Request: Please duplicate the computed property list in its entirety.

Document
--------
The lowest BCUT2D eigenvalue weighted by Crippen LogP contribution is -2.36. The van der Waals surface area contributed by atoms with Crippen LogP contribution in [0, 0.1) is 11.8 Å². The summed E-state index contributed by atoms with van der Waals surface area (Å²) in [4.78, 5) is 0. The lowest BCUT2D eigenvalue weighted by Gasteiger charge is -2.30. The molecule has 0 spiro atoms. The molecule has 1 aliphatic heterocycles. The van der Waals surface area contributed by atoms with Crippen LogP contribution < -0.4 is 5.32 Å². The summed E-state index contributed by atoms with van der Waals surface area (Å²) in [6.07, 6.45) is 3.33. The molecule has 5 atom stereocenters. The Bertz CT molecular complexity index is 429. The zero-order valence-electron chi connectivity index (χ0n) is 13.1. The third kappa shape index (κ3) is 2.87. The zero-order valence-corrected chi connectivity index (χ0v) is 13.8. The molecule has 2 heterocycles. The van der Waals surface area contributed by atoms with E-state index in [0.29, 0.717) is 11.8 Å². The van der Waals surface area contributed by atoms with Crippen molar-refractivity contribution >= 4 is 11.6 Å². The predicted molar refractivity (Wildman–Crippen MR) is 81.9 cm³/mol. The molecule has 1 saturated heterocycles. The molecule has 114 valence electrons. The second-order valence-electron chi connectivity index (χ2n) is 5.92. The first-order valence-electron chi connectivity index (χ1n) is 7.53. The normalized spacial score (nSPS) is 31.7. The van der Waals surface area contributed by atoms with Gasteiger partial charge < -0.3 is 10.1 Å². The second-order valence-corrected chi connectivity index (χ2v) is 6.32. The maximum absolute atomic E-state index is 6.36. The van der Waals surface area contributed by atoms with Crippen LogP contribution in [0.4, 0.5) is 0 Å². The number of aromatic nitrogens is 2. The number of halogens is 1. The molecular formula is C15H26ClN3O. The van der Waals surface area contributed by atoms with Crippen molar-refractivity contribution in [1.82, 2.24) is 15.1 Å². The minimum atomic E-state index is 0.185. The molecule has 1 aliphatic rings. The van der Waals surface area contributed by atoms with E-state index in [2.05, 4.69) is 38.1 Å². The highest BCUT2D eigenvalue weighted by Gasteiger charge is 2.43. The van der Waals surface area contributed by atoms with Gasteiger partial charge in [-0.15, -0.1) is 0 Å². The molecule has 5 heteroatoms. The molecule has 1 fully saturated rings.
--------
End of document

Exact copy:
The lowest BCUT2D eigenvalue weighted by Crippen LogP contribution is -2.36. The van der Waals surface area contributed by atoms with Crippen LogP contribution in [0, 0.1) is 11.8 Å². The summed E-state index contributed by atoms with van der Waals surface area (Å²) in [4.78, 5) is 0. The lowest BCUT2D eigenvalue weighted by Gasteiger charge is -2.30. The molecule has 0 spiro atoms. The molecule has 1 aliphatic heterocycles. The van der Waals surface area contributed by atoms with Crippen LogP contribution < -0.4 is 5.32 Å². The summed E-state index contributed by atoms with van der Waals surface area (Å²) in [6.07, 6.45) is 3.33. The molecule has 5 atom stereocenters. The Bertz CT molecular complexity index is 429. The zero-order valence-electron chi connectivity index (χ0n) is 13.1. The third kappa shape index (κ3) is 2.87. The zero-order valence-corrected chi connectivity index (χ0v) is 13.8. The molecule has 2 heterocycles. The van der Waals surface area contributed by atoms with E-state index in [0.29, 0.717) is 11.8 Å². The van der Waals surface area contributed by atoms with Crippen molar-refractivity contribution >= 4 is 11.6 Å². The predicted molar refractivity (Wildman–Crippen MR) is 81.9 cm³/mol. The molecule has 1 saturated heterocycles. The molecule has 114 valence electrons. The second-order valence-electron chi connectivity index (χ2n) is 5.92. The first-order valence-electron chi connectivity index (χ1n) is 7.53. The normalized spacial score (nSPS) is 31.7. The van der Waals surface area contributed by atoms with Gasteiger partial charge < -0.3 is 10.1 Å². The second-order valence-corrected chi connectivity index (χ2v) is 6.32. The maximum absolute atomic E-state index is 6.36. The van der Waals surface area contributed by atoms with Crippen LogP contribution in [0.4, 0.5) is 0 Å². The number of aromatic nitrogens is 2. The number of halogens is 1. The molecular formula is C15H26ClN3O. The van der Waals surface area contributed by atoms with Crippen molar-refractivity contribution in [1.82, 2.24) is 15.1 Å². The minimum atomic E-state index is 0.185. The molecule has 1 aliphatic rings. The van der Waals surface area contributed by atoms with E-state index in [2.05, 4.69) is 38.1 Å². The highest BCUT2D eigenvalue weighted by Gasteiger charge is 2.43. The van der Waals surface area contributed by atoms with Gasteiger partial charge in [-0.15, -0.1) is 0 Å². The molecule has 5 heteroatoms. The molecule has 1 fully saturated rings.